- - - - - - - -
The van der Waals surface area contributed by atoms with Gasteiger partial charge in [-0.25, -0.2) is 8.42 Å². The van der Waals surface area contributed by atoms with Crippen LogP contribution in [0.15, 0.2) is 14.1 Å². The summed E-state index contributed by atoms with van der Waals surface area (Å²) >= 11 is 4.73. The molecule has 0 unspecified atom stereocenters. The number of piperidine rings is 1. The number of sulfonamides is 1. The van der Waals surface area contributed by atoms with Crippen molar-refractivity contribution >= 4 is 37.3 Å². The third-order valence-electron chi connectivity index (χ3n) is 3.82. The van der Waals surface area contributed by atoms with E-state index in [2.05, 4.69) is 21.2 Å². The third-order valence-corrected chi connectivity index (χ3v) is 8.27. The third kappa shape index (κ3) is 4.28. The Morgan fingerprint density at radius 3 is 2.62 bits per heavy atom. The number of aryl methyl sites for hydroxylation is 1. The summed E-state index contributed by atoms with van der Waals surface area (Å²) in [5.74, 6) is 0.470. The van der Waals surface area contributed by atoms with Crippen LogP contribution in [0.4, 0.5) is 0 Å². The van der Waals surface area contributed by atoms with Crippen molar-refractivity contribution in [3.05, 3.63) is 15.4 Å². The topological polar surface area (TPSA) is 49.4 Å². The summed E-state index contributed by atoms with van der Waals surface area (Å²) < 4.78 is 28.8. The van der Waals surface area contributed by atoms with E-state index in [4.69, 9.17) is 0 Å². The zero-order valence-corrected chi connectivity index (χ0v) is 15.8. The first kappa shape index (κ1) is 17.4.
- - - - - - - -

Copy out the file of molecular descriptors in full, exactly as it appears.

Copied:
The van der Waals surface area contributed by atoms with Gasteiger partial charge in [-0.25, -0.2) is 8.42 Å². The van der Waals surface area contributed by atoms with Crippen LogP contribution in [0.15, 0.2) is 14.1 Å². The summed E-state index contributed by atoms with van der Waals surface area (Å²) >= 11 is 4.73. The molecule has 0 unspecified atom stereocenters. The number of piperidine rings is 1. The number of sulfonamides is 1. The van der Waals surface area contributed by atoms with Crippen molar-refractivity contribution >= 4 is 37.3 Å². The third-order valence-electron chi connectivity index (χ3n) is 3.82. The van der Waals surface area contributed by atoms with E-state index in [2.05, 4.69) is 21.2 Å². The third-order valence-corrected chi connectivity index (χ3v) is 8.27. The third kappa shape index (κ3) is 4.28. The Morgan fingerprint density at radius 3 is 2.62 bits per heavy atom. The number of aryl methyl sites for hydroxylation is 1. The summed E-state index contributed by atoms with van der Waals surface area (Å²) in [5.74, 6) is 0.470. The van der Waals surface area contributed by atoms with Crippen LogP contribution in [0.4, 0.5) is 0 Å². The van der Waals surface area contributed by atoms with Crippen molar-refractivity contribution in [3.05, 3.63) is 15.4 Å². The topological polar surface area (TPSA) is 49.4 Å². The summed E-state index contributed by atoms with van der Waals surface area (Å²) < 4.78 is 28.8. The van der Waals surface area contributed by atoms with E-state index in [4.69, 9.17) is 0 Å². The zero-order valence-corrected chi connectivity index (χ0v) is 15.8. The first kappa shape index (κ1) is 17.4.